In the case of a controversial project, how will county staff address negative feedback that present major obstacles to move through the six steps?
If, at the end of the engagement process, the staff and elected officials are unable to address concerns in a way that the community feels good about, will county staff just step up the public relations effort to tell Arlingtonians why the project is a good thing? And under what circumstances will the County Board move forward with the project anyway?
What about putting a policy in place to bring the biggest projects to a straight up or down vote with the public? A standalone vote at a threshold borrowing amount of $25 million for a single project does not seem too much to ask. If a majority of the voting public feels the project is worthy, they will approve it.
Finally, what accountability is there for a project that doesn’t live up to its promises? For example, what if the county subsidy for a new aquatics center doubles, or triples over estimates? This is the type of thing that happened when it came to the Artisphere.
Over the years, we have heard a lot about how the government will listen to the public and be held accountable to the public. Every time a member takes over the gavel to chair the County Board, the subject is incorporated into their speech.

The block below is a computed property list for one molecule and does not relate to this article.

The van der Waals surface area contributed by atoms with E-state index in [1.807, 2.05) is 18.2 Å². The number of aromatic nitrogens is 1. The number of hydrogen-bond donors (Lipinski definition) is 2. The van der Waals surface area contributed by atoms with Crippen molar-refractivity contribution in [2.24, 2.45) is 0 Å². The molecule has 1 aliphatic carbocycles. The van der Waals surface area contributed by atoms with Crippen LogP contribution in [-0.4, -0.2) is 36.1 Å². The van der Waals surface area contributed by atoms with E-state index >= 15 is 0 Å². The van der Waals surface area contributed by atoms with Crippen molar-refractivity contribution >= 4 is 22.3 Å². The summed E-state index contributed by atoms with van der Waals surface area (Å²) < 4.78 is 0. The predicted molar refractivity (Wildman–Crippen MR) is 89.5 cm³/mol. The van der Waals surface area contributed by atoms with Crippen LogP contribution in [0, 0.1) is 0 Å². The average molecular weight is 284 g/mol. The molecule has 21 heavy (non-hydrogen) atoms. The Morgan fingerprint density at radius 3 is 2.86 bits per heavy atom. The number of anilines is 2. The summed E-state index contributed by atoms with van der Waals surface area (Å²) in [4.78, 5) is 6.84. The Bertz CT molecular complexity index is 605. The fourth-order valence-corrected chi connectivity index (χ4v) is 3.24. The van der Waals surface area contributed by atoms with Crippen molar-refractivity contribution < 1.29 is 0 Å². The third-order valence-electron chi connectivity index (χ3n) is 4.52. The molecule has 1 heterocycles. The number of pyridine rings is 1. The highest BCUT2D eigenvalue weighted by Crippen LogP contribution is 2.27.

Two years ago, the County Board unceremoniously terminated a proposed “Blue Ribbon Panel” that would have provided independent citizen input into county priorities up front. The county auditor has not been given adequate resources to embark on a scope of work that would result in real accountability.
The true test for the County Board moving forward is how they take into account advice, input and accountability that is truly independent of the county manager, not whether there is an avenue to offer it.
Progressive Voice is a weekly opinion column. The views and opinions expressed in the column are those of the individual authors and do not necessarily reflect the views of their organizations or ARLnow.com.
By Laura Saul Edwards
Arlingtonians used to say that rising enrollment in our public schools was “a good problem to have.”